Contemplating the emotional experiences of Jesus can help us
understand how much He can relate to our own emotional tur-
moil. Look at this text: “For we do not have a high priest who
is unable to sympathize with our weaknesses” (Heb. 4:15, NIV).
How can the message of this text bring us into a closer bond
with Jesus, especially in times of suffering?
ThurSday December 30
God’s Plan for Painful Emotions
Read John 16:20–24. What is Jesus’ promise in regard to pain and
The passage offers great hope to anyone going through physical or
psychological pain. Here are a few things that can be learned from this text:
• The world seems to be full of joy.
Often the believer looks around
and is reminded of the unfairness of life. Wicked people seem to enjoy themselves, while many committed to God are in pain. But Jesus assures us that this will not go on forever. Besides, appearances often are deceiving. We naturally tend to view others as being happier and more successful than we are.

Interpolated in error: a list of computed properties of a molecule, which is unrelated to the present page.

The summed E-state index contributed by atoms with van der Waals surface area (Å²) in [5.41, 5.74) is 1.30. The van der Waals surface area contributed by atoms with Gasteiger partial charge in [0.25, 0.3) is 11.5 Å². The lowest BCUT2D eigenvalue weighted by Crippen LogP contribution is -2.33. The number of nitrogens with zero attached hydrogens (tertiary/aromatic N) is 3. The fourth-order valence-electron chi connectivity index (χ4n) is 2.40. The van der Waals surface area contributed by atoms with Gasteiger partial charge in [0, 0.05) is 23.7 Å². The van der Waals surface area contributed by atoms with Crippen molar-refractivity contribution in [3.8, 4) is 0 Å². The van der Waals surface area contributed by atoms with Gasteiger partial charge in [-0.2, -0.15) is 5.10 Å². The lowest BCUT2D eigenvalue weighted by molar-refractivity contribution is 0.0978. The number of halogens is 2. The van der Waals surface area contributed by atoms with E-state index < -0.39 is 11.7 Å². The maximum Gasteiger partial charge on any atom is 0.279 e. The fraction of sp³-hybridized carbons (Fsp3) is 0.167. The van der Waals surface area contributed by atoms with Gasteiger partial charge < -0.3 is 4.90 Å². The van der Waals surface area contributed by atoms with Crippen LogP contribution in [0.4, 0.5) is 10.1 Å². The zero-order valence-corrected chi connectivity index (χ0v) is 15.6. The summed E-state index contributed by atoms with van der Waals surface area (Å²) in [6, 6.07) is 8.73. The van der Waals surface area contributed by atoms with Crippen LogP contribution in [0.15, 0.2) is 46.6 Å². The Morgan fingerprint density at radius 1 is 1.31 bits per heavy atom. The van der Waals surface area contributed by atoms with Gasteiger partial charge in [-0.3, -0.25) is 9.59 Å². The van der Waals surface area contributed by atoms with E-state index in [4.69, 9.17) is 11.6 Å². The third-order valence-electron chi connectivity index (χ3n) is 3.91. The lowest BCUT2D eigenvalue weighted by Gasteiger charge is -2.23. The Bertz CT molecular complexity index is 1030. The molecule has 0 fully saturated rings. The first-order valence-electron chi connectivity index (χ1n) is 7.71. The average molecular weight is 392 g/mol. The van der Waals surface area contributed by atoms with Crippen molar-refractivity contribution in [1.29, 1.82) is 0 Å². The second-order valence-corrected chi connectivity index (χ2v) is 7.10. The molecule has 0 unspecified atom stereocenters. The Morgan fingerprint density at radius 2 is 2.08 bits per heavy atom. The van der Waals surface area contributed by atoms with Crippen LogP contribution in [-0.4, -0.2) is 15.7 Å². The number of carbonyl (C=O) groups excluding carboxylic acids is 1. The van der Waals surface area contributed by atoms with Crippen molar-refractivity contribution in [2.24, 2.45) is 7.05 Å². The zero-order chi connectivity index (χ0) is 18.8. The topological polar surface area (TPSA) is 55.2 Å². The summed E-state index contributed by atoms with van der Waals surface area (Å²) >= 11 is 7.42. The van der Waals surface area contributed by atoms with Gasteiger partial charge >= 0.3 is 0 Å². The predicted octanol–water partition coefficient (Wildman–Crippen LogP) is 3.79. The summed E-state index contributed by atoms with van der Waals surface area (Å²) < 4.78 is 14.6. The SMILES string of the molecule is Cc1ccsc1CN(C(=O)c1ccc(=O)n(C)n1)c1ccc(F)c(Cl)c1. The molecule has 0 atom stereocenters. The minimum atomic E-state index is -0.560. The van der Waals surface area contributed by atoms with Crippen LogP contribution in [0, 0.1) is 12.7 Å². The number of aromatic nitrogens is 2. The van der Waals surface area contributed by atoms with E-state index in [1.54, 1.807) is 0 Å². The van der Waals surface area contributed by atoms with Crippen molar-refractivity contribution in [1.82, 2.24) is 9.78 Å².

• Grief, sorrow, and anguish will turn to joy.
This is the core of
Jesus’ promise. Believers must treasure the idea that sorrow will not only pass away but give way to joy.
• Past pain will be forgotten.
Memories of the unpleasant past often
cause much distress. Many psychotherapists work painstakingly to remove the effects of the past in their client’s present life. Jesus assures us that, just as a woman gives birth and forgets about the pains at the sight of the newborn, His followers will one day move beyond the pain of the past.
• No one will take away our joy.
The type of joy Jesus offered is not
the same as we now understand it. Jesus is offering us total happiness, an eternal condition that no enemy can take away from the saved.
• There will be no needs.
Jesus affirms that the righteous will no
longer ask anything. They will not need to make requests and suppli-cations to Jesus, because all their needs will have been met.
How can you hold fast to the promise that your sorrow will
turn to joy? How can this assurance help you pass through
the adversities of life? How could you use Jesus’ promises to
encourage someone in grief?
friday December 31
“As the piercing look of Jesus swept the desecrated